Visitors benefit from such a conserving mentality, which extends to friendships (they are slowly made but long-lasting), and this is probably most readily experienced in the protected landscape, its water, and its hills. Water is central to the local identity: the town is famous for its water polo team, Pro Recco, which this year won the Italian championship for the 23rd time. As for swimming, there is a town beach with chaises and umbrellas for rent and a small pool geared mostly toward children. But for truly spectacular swims, one must walk to the fishing village of Camogli. Here, a marked path leads into the steep, sunlit hills through the hamlets of San Rocco (with its Baroque church) and San Nicolò (where the church is Romanesque and more sober); it then slopes down through a wooded hillside before reaching Punta Chiappa, on the Portofino promontory.
At Punta Chiappa, I like to have lunch at Il Mulino da Drin, a restaurant that overlooks the Ligurian Sea. In a building said to date back a thousand years, Signora Faustina prepares foccacette—think focaccia col formaggio cut into small pieces, then fried and served with similarly fried zucchini blossoms flavored with anchovies. Afterward there is tomato-based spaghetti with frutti di mare, or lightly fried fish, everything washed down with a fizzy white wine.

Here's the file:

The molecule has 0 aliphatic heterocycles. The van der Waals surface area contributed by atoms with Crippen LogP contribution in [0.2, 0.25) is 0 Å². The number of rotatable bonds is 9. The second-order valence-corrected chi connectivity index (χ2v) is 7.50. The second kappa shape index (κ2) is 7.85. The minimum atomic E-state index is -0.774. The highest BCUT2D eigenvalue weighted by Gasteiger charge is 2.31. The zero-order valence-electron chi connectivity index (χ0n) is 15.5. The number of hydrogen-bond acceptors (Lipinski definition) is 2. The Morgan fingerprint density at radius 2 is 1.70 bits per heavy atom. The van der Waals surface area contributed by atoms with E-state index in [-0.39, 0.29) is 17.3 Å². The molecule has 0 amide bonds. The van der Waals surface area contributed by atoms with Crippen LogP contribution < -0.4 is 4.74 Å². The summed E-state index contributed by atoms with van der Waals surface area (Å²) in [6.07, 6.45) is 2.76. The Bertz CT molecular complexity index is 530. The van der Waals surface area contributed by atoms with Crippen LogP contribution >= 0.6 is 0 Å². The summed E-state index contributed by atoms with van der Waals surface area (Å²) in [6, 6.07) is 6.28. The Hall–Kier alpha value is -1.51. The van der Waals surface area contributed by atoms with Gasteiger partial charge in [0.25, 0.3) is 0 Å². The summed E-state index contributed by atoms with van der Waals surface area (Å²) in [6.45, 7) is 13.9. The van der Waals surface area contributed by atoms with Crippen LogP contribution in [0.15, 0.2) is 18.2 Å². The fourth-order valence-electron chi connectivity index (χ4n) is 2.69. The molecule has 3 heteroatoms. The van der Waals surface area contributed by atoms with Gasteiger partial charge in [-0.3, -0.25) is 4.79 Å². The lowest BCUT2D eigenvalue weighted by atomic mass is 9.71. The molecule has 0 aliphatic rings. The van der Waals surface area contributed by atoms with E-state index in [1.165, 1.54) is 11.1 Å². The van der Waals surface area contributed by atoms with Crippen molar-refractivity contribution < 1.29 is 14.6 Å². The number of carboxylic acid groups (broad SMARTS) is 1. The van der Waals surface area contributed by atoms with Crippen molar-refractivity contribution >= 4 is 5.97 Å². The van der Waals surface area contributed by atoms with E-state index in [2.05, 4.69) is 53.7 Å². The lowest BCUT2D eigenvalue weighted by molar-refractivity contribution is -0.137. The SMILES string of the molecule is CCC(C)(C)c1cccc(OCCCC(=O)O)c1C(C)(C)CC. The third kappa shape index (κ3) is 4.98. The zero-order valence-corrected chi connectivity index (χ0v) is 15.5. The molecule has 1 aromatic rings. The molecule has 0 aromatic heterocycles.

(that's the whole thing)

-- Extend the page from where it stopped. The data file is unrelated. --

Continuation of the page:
After all the sun and water, the food and drink, I never hike back—no way. I return to Recco by boat. And I’m happy to be back, too, because for all the sunlight and sweetness of this excursion, home is best. Home is Il Bar Perla, where the spirited barkeeps Paola and Lori bring me a glass of Prosecco. And while children chase balls in the piazzetta and people venture into Capurro, the town’s excellent bookstore, I visit with my old lady friends, Maria Luisa and Dora and Giugi, and lift my glass to this indelible place, which, no matter what anyone says, I insist on calling la bella Recco. Maria Luisa lifts her glass, too—with one hand. With the other she shields her eyes and says, with the driest and most affectionate irony, “Recco is bella, for sure. As long as you look at it like this.”
Michael Frank is a contributing writer for Architectural Digest. His articles have been anthologized in Italy: The Best Travel Writing from the New York Times.